When analyzing data, looking at an item in isolation reveals very little of interest. It is only when the item is viewed in context and in relation to other items that patterns emerge and understanding is possible. This principle is at the heart of data analysis and represents the foundation of this book. Data becomes interesting when it is viewed as a whole. Properties that are invisible on an individual basis become apparent when considering the global context.

This brief eight-chapter book seeks to provide the reader with the tools to perform analysis of high-dimensional datasets and spaces. Using the lens of cluster analysis, the author gives the reader the grounding needed to perform high-dimensional cluster analysis using three key concepts: skeletons, empty spaces, and rankings. Each of these is described in turn before they are considered together to provide a framework for extracting understanding from high-dimensional spaces.

The book follows a very gentle trajectory. Beginning with basic concepts, a foundation is built that includes important analysis tools and principles that are later used to derive understanding from high-dimensional spaces. This gentle approach makes the book accessible to those unfamiliar with the field of data analysis. However, it should be noted that the lack of formal rigor might make it less interesting for the more advanced reader. There are very few mathematical considerations and descriptions; this benefits novice readers, but could be a point of frustration for those familiar with the field.

Two of the central concepts, the skeleton and the empty space, provide the basis for the applications described in later chapters. Both abstractions enable downstream analysis. Simply put, the skeleton provides a way to describe the relationships between clusters, and the empty space defines interesting regions within the space. The author uses these simple and intuitive concepts to analyze high-dimensional spaces in a variety of settings (as outlined in chapter 7).

The main strength of this book could also be its weakness. Throughout the book, the author takes a hands-off, descriptive approach. So, for example, when discussing clustering algorithms, various possibilities are briefly outlined and the strengths and weaknesses of each are touched upon. This leaves it up to the reader to decide which algorithm to employ. However, such an approach can have its disadvantages. If, as is apparently the case, the book is aimed at an audience unfamiliar with clustering, then such a nonprescriptive approach could be problematic. If you choose an inappropriate clustering algorithm, you will start with an inappropriate or “bad” clustering, and all subsequent analysis will be tainted. To combat this, the author suggests taking a multiple-go strategy, where multiple clusterings are compared in some manner and the most appropriate is chosen. This is where the penultimate chapter is key, as it encourages the use of context to help improve understanding.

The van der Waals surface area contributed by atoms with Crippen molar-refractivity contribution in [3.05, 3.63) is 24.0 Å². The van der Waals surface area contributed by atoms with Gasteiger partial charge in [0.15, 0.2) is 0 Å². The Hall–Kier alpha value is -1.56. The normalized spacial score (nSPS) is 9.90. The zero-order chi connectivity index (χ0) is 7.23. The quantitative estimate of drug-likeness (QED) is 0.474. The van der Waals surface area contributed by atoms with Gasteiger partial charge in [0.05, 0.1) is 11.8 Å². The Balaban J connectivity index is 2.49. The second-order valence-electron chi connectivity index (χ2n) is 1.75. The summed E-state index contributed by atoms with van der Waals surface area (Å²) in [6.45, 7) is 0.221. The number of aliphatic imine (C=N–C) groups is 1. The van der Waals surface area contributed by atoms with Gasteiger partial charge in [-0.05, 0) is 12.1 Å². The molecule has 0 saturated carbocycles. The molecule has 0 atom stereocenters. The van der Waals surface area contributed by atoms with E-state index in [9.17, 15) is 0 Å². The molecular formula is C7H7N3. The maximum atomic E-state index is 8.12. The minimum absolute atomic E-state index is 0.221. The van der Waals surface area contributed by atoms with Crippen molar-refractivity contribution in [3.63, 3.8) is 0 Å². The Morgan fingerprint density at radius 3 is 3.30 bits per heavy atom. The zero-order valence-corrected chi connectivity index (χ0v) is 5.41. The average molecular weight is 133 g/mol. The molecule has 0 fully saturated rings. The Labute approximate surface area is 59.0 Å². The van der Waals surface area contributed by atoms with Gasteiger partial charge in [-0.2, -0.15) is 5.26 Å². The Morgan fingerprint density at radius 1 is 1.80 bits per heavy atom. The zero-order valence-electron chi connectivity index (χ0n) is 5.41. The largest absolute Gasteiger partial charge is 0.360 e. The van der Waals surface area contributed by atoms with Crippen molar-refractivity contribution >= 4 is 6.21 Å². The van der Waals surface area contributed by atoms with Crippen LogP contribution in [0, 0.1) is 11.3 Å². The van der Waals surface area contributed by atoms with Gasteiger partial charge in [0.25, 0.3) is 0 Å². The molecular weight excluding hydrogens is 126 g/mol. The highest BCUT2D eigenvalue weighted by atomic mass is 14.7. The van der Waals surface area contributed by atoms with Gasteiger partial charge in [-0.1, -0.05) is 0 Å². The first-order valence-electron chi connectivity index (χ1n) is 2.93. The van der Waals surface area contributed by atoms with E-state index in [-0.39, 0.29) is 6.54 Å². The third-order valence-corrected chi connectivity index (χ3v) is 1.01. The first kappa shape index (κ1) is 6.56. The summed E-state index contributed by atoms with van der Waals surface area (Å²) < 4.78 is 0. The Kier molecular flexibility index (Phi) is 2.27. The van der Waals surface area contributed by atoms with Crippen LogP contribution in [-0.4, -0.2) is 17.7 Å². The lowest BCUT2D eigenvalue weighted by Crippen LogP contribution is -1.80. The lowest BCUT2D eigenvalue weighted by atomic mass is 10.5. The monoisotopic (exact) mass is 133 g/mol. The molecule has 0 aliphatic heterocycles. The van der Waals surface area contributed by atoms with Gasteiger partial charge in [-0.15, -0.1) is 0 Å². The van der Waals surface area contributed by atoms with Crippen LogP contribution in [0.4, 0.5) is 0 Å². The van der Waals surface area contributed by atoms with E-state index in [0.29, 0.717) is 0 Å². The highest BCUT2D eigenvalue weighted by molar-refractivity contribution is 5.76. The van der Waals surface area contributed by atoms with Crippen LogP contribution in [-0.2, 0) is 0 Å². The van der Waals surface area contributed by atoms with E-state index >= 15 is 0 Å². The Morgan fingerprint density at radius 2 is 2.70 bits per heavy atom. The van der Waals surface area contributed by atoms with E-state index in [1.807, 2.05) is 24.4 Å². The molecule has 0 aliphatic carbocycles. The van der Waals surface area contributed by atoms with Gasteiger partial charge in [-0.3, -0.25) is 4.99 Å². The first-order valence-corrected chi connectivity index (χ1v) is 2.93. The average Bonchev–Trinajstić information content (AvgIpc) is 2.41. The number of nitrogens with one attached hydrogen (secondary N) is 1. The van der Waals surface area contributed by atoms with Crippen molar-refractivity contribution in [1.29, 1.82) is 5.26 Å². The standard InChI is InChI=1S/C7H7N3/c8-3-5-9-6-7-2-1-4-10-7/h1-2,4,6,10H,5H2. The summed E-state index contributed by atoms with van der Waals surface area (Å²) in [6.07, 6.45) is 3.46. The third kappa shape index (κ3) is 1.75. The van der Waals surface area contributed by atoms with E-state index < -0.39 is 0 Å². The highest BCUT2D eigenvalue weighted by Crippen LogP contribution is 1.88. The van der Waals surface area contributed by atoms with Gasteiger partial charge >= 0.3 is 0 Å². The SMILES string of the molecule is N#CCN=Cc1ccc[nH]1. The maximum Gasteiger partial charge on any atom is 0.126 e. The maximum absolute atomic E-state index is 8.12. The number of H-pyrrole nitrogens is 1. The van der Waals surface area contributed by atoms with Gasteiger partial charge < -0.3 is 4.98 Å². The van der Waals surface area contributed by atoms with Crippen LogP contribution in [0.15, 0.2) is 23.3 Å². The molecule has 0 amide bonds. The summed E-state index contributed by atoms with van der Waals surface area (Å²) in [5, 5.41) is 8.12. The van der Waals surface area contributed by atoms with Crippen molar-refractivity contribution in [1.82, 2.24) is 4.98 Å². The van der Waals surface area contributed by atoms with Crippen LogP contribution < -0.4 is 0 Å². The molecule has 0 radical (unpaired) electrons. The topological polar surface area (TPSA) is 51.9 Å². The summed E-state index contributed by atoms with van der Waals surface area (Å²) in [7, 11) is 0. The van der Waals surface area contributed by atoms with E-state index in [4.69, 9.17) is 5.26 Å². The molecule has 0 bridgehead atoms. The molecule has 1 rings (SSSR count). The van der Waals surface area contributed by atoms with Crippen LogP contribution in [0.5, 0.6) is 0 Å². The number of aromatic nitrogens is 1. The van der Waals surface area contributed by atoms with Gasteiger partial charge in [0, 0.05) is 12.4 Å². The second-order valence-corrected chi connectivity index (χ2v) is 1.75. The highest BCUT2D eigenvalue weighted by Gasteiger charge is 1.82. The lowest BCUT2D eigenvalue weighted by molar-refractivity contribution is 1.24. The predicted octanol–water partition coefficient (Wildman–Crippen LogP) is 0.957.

Overall, this short book is a good introduction to the area of cluster analysis of high-dimensional data. It should be noted that it uses a specific set of tools developed by the author, namely the skeleton and empty space. However, there is enough room left in the description of each step to allow the user to control key aspects, thus making it useful in a wide variety of settings. As with individual data items, books such as these are most useful when viewed in the context of and in relation to other works. In that light, this book is a useful addition to the existing literature on cluster analysis in high-dimensional spaces by providing a starting point for those wanting an initial grounding in the area. Due to its brevity, however, I recommend reading more in-depth books alongside it for those wanting a more detailed understanding of this area.